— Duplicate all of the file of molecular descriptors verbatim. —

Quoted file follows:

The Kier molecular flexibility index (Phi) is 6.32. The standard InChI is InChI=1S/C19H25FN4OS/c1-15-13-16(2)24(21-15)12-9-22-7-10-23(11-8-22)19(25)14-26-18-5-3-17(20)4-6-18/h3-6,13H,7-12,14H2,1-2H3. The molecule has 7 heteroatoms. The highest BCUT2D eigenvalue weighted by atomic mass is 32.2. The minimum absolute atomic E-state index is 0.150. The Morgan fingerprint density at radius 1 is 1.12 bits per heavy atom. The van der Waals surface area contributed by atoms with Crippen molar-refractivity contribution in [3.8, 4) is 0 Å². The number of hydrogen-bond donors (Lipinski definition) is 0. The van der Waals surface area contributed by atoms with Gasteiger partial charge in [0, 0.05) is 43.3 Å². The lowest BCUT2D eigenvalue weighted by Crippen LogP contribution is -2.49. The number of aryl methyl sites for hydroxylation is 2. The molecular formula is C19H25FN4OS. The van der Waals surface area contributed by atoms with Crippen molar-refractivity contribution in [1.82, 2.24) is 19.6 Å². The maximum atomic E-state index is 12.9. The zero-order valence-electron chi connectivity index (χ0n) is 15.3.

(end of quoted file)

The Kier molecular flexibility index (Phi) is 6.32. The standard InChI is InChI=1S/C19H25FN4OS/c1-15-13-16(2)24(21-15)12-9-22-7-10-23(11-8-22)19(25)14-26-18-5-3-17(20)4-6-18/h3-6,13H,7-12,14H2,1-2H3. The molecule has 7 heteroatoms. The highest BCUT2D eigenvalue weighted by atomic mass is 32.2. The minimum absolute atomic E-state index is 0.150. The Morgan fingerprint density at radius 1 is 1.12 bits per heavy atom. The van der Waals surface area contributed by atoms with Crippen molar-refractivity contribution in [3.8, 4) is 0 Å². The number of hydrogen-bond donors (Lipinski definition) is 0. The van der Waals surface area contributed by atoms with Gasteiger partial charge in [0, 0.05) is 43.3 Å². The lowest BCUT2D eigenvalue weighted by Crippen LogP contribution is -2.49. The number of aryl methyl sites for hydroxylation is 2. The molecular formula is C19H25FN4OS. The van der Waals surface area contributed by atoms with Crippen molar-refractivity contribution in [1.82, 2.24) is 19.6 Å². The maximum atomic E-state index is 12.9. The zero-order valence-electron chi connectivity index (χ0n) is 15.3.